BWW Review: CHITA RIVERA, Cadogan Hall
At 86, Chita Rivera could easily justify putting her feet up a little. She first performed in London back in 1958 in the iconic role of Anita in West Side Story and has never stopped since. She returned to the capital this weekend for two one-off concerts, chronicling her life and amazing career.
The word legend is overused these days, but Rivera can truly justify the title. She has been nominated 10 times for a Tony Award, which is the joint record for number of nominations. In 1984 she starred in The Rink with Liza Minnelli and won her first (of two) Tony Award for her role as Anna and in 2018 she received the Special Tony Award for Lifetime Achievement in the Theatre.
A veteran of the golden age of musical theatre on Broadway, her work is wide and varied. In 1960 she was Rose in Bye Bye Birdie, in 1975 she created and played the original Velma Kelly in Chicago, and in 1993 she played Aurora in Kiss Of The Spiderwoman.
A so-called 'triple threat', as she can sing, act and dance, she still cut a formidable figure on the stage of Cadogan Hall, raising a standing ovation before she had even opened her mouth. What followed was a show of pure musical magic, presided over by a remarkable performer.
Rivera is a consummate professional, holding the audience in the palm of her hand as she recalled stories such as sitting with John Kander, composer of Chicago, as he played her the first tantalising chords of the masterful score or how she tried not to be sick in Leonard Bernstein's lap as he introduced her to the score for West Side Story.
The music was, naturally, wonderful for any musical theatre fan. Backed by a fantastic 12 piece orchestra directed by Michael Croiter, the audience was treated to gems such as "A Lot Of Livin' To Do" and "Rosie" from Bye Bye Birdie and a dizzyingly energetic version of "Carousel" by Jacques Brel.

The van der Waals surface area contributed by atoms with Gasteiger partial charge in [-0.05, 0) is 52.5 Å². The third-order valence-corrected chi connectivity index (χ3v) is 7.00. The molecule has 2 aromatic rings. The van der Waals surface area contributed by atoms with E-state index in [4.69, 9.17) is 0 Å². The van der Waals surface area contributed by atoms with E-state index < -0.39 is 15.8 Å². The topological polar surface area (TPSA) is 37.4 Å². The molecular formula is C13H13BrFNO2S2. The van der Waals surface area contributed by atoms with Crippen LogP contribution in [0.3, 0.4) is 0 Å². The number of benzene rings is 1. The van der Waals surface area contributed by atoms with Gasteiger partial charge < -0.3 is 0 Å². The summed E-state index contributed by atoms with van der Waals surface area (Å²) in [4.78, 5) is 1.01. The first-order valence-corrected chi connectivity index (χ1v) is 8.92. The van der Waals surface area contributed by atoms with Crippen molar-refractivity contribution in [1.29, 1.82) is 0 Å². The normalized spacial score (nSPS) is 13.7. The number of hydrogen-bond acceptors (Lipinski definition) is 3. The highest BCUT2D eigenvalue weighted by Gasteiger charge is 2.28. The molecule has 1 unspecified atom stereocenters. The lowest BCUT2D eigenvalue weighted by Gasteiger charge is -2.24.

There were also moments of pure, spine-tingling brilliance. Her role as Anita in West Side Story was career-defining and here she treated the audience to her trademark husky mezzo in "A Boy Like That", "America" and an overwhelmingly emotional version of "Somewhere" with the Arts Choir.
Rivera is clearly a woman who likes to have fun and wants her audience to have as good a time as possible. She is natural, humble and eager to share her stories. She has the audience in fits of laughter as she recollects her dismayed reaction when asked to play Liza Minnelli's mother, rather than her friend in The Rink and how she tried to get her leg ever higher over Antonio Banderas' shoulder when they starred together in Nine.
Her rendition of "Camille, Colette, Fifi" from Seventh Heaven showed her sing all three parts to hilarious effect. She also had great fun with "Nowadays", where she gently imitated her old friend and partner from Chicago, Gwen Verdon.
It is rare to see an audience more in love with the talent on stage. Rivera is a rare gem from a bygone age, but who remains as current and relevant as ever. There are many performers who show huge talent and skill, but few who are true icons. Rivera really is one of those.
Photo Credit: Jamie Casertano